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Myths And Legends Of Our Own Land, Complete

Page: 218

Hardly had the innocent blood drained out and the fires been lighted to consume the body, when a pall of cloud came sweeping across the heavens; a hot wind surged over the ground, laden with dust and smoke; the storm-struck earth writhed anew beneath pelting thunder-bolts; no tremor this time, but an upheaval that rent the rocks and flung the cities down. It was an hour of darkness and terror. Roars of thunder mingled with the more awful bellowing beneath; crash on crash told that houses and temples were falling in vast ruin; the mountainsides were loosened and the rush of avalanches added to the din; the air was thick, and through the clouds the people groped their way toward the fields; rivers broke from their confines and laid waste farms and gardens! The gods had indeed abandoned them, and the spirit of the king's daughter took its flight in company with thousands of souls in whose behalf she had suffered uselessly.

The king was crushed beneath his palace-roof and the sacerdotal executioner perished in a fall of rock. The survivors fled in panic and the Ishmaelite tribes on their frontier entered their kingdom and pillaged it of all abandoned wealth. The cities never were rebuilt and were rediscovered but a few years ago, when the maiden's skeleton was also found. Nor does any Indian cross Superstition Mountains without a sense of apprehension.





TA-VWOTS CONQUERS THE SUN

The Indian is a great story-teller. Every tribe has its traditions, and the elderly men and women like to recount them, for they always find listeners. And odd stories they tell, too. Just listen to this, for example. It is a legend among the tribes of Arizona.

While Ta-Vwots, the hare god, was asleep in the valley of Maopa, the Sun mischievously burned his back, causing him to leap up with a howl. "Aha! It's you, is it, who played this trick on me?" he cried, looking at the Sun. "I'll make it warm for you. See if I don't."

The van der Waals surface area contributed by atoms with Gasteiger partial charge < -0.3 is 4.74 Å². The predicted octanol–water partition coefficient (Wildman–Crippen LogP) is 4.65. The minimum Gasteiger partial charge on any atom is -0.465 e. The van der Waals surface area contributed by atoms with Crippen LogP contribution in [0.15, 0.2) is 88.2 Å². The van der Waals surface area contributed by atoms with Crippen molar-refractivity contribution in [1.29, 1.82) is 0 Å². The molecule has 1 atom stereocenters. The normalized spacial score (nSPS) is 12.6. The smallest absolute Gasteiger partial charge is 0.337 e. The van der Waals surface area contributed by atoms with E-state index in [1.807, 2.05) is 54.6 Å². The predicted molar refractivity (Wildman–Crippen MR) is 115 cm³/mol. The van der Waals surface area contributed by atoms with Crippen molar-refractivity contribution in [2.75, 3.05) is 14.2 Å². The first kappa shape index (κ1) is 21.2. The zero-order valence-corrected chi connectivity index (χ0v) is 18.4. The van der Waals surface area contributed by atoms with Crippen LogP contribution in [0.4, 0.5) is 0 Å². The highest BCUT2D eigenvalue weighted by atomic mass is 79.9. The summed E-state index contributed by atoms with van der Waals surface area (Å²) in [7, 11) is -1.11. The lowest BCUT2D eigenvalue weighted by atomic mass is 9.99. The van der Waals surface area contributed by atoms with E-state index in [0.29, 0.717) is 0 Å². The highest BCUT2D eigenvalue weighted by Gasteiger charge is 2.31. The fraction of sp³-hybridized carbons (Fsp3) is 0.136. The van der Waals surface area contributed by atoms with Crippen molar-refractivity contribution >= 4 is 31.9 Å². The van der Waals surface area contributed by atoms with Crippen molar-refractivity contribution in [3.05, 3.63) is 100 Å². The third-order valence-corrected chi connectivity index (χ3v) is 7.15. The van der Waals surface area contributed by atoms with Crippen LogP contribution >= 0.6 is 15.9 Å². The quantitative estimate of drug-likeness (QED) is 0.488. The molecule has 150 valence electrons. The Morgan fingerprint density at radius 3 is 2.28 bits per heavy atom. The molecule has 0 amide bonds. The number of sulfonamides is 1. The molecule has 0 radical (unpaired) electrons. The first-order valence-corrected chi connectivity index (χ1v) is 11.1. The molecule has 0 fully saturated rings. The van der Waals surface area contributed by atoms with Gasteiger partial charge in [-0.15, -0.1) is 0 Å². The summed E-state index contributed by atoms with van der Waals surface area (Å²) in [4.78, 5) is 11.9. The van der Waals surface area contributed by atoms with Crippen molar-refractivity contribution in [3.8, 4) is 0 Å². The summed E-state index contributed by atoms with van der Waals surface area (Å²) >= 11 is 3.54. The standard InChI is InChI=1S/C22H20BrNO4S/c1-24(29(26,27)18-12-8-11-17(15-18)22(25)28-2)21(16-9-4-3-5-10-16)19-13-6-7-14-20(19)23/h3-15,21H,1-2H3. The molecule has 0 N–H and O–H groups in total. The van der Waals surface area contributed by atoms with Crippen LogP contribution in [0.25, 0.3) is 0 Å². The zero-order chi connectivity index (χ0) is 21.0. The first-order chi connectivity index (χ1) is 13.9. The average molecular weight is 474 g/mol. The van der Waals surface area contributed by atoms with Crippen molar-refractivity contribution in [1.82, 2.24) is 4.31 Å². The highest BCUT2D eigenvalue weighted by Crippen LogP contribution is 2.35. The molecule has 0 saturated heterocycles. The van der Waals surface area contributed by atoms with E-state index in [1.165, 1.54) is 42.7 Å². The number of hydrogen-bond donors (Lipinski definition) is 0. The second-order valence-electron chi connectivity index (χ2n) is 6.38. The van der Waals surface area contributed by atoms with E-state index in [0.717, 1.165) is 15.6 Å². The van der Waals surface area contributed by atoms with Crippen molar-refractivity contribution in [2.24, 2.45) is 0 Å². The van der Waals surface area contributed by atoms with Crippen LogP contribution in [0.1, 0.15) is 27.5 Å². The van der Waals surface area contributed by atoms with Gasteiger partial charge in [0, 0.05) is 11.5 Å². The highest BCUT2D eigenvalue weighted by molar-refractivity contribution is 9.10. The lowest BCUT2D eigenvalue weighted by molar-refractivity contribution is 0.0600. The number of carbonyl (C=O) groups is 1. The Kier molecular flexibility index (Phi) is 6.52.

And without more ado he set off to fight the Sun. On the way he stopped to pick and roast some corn, and when the people who had planted it ran out and tried to punish him for the theft he scratched a hole in the ground and ran in out of sight. His pursuers shot arrows into the hole, but Ta-Vwots had his breath with him, and it was an awfully strong breath, for with it he turned all the arrows aside. "The scamp is in here," said one of the party. "Let's get at him another way." So, getting their flints and shovels, they began to dig.

"That's your game, is it?" mumbled Ta-Vwots. "I know a way out of this that you don't know." With a few puffs of his breath and a few kicks of his legs he reached a great fissure that led into the rock behind him, and along this passage he scrambled until he came to the edge of it in a niche, from which he could watch his enemies digging. When they had made the hole quite large he shouted, "Be buried in the grave you have dug for yourselves!" And, hurling down a magic ball that he carried, he caved the earth in on their heads. Then he paced off, remarking, "To fight is as good fun as to eat. Vengeance is my work. Every one I meet will be an enemy. No one shall escape my wrath." And he sounded his war-whoop.


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